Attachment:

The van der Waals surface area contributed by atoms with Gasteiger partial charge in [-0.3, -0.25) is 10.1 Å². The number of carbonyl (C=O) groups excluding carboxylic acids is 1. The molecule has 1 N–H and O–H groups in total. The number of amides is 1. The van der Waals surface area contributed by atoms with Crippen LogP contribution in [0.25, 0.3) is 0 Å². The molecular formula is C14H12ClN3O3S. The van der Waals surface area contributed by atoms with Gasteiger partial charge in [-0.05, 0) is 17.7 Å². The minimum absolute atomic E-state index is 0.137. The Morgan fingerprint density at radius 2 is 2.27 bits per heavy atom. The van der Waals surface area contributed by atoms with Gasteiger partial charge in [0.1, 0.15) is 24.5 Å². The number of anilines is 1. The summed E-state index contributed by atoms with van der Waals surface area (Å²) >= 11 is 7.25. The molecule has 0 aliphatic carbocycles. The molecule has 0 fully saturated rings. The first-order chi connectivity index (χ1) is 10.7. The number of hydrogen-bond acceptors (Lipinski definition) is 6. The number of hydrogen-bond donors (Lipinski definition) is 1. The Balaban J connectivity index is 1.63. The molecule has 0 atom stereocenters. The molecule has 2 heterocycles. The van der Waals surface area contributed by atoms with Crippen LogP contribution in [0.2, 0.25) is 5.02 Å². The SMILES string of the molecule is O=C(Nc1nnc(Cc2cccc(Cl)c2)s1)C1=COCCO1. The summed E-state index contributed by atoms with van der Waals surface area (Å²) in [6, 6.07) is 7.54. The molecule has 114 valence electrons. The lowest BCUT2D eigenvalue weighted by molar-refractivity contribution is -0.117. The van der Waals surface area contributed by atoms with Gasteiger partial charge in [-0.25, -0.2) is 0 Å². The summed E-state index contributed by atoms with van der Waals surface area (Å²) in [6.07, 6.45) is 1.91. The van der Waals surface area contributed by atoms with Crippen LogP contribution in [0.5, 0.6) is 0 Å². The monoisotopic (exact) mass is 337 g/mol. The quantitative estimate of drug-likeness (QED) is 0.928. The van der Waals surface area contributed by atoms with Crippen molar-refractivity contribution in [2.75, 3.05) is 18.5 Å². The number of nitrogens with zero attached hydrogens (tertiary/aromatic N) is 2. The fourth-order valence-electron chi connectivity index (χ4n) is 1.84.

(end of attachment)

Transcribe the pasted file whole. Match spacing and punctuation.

The van der Waals surface area contributed by atoms with Gasteiger partial charge in [-0.3, -0.25) is 10.1 Å². The number of carbonyl (C=O) groups excluding carboxylic acids is 1. The molecule has 1 N–H and O–H groups in total. The number of amides is 1. The van der Waals surface area contributed by atoms with Crippen LogP contribution in [0.25, 0.3) is 0 Å². The molecular formula is C14H12ClN3O3S. The van der Waals surface area contributed by atoms with Gasteiger partial charge in [-0.05, 0) is 17.7 Å². The minimum absolute atomic E-state index is 0.137. The Morgan fingerprint density at radius 2 is 2.27 bits per heavy atom. The van der Waals surface area contributed by atoms with Gasteiger partial charge in [0.1, 0.15) is 24.5 Å². The number of anilines is 1. The summed E-state index contributed by atoms with van der Waals surface area (Å²) >= 11 is 7.25. The molecule has 0 aliphatic carbocycles. The molecule has 0 fully saturated rings. The first-order chi connectivity index (χ1) is 10.7. The number of hydrogen-bond acceptors (Lipinski definition) is 6. The number of hydrogen-bond donors (Lipinski definition) is 1. The Balaban J connectivity index is 1.63. The molecule has 0 atom stereocenters. The molecule has 2 heterocycles. The van der Waals surface area contributed by atoms with Crippen LogP contribution in [0.2, 0.25) is 5.02 Å². The SMILES string of the molecule is O=C(Nc1nnc(Cc2cccc(Cl)c2)s1)C1=COCCO1. The summed E-state index contributed by atoms with van der Waals surface area (Å²) in [6, 6.07) is 7.54. The molecule has 114 valence electrons. The lowest BCUT2D eigenvalue weighted by molar-refractivity contribution is -0.117. The van der Waals surface area contributed by atoms with Gasteiger partial charge in [-0.25, -0.2) is 0 Å². The summed E-state index contributed by atoms with van der Waals surface area (Å²) in [6.07, 6.45) is 1.91. The van der Waals surface area contributed by atoms with Crippen LogP contribution in [0.5, 0.6) is 0 Å². The monoisotopic (exact) mass is 337 g/mol. The quantitative estimate of drug-likeness (QED) is 0.928. The van der Waals surface area contributed by atoms with Crippen molar-refractivity contribution in [2.75, 3.05) is 18.5 Å². The number of nitrogens with zero attached hydrogens (tertiary/aromatic N) is 2. The fourth-order valence-electron chi connectivity index (χ4n) is 1.84.